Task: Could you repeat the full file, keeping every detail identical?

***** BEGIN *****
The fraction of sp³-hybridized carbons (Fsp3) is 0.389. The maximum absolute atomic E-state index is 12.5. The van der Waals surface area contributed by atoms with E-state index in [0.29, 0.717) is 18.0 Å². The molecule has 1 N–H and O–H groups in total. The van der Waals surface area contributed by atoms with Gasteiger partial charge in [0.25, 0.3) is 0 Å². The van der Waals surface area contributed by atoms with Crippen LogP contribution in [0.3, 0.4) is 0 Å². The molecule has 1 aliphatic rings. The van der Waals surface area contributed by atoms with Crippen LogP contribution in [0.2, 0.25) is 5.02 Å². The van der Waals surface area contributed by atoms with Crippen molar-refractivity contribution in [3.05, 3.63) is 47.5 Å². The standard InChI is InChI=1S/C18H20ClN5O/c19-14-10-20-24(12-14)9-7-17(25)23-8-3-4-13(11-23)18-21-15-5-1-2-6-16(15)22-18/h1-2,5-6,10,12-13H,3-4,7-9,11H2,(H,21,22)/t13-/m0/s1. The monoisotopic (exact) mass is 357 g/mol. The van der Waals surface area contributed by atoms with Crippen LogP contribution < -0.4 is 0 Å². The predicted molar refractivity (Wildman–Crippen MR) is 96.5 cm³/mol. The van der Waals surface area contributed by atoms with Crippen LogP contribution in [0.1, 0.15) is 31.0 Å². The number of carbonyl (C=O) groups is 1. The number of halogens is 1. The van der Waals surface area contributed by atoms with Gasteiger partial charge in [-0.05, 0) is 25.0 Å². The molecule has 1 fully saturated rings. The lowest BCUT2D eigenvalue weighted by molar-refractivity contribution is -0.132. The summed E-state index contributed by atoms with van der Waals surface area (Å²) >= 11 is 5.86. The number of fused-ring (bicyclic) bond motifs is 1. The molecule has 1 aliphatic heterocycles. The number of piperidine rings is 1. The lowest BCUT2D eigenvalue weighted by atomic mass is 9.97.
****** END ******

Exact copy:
The fraction of sp³-hybridized carbons (Fsp3) is 0.389. The maximum absolute atomic E-state index is 12.5. The van der Waals surface area contributed by atoms with E-state index in [0.29, 0.717) is 18.0 Å². The molecule has 1 N–H and O–H groups in total. The van der Waals surface area contributed by atoms with Gasteiger partial charge in [0.25, 0.3) is 0 Å². The van der Waals surface area contributed by atoms with Crippen LogP contribution in [0.3, 0.4) is 0 Å². The molecule has 1 aliphatic rings. The van der Waals surface area contributed by atoms with Crippen LogP contribution in [0.2, 0.25) is 5.02 Å². The van der Waals surface area contributed by atoms with Crippen molar-refractivity contribution in [3.05, 3.63) is 47.5 Å². The standard InChI is InChI=1S/C18H20ClN5O/c19-14-10-20-24(12-14)9-7-17(25)23-8-3-4-13(11-23)18-21-15-5-1-2-6-16(15)22-18/h1-2,5-6,10,12-13H,3-4,7-9,11H2,(H,21,22)/t13-/m0/s1. The monoisotopic (exact) mass is 357 g/mol. The van der Waals surface area contributed by atoms with Crippen LogP contribution < -0.4 is 0 Å². The predicted molar refractivity (Wildman–Crippen MR) is 96.5 cm³/mol. The van der Waals surface area contributed by atoms with Crippen LogP contribution in [0.1, 0.15) is 31.0 Å². The number of carbonyl (C=O) groups is 1. The number of halogens is 1. The van der Waals surface area contributed by atoms with Gasteiger partial charge in [-0.05, 0) is 25.0 Å². The molecule has 1 fully saturated rings. The lowest BCUT2D eigenvalue weighted by molar-refractivity contribution is -0.132. The summed E-state index contributed by atoms with van der Waals surface area (Å²) >= 11 is 5.86. The number of fused-ring (bicyclic) bond motifs is 1. The molecule has 1 aliphatic heterocycles. The number of piperidine rings is 1. The lowest BCUT2D eigenvalue weighted by atomic mass is 9.97.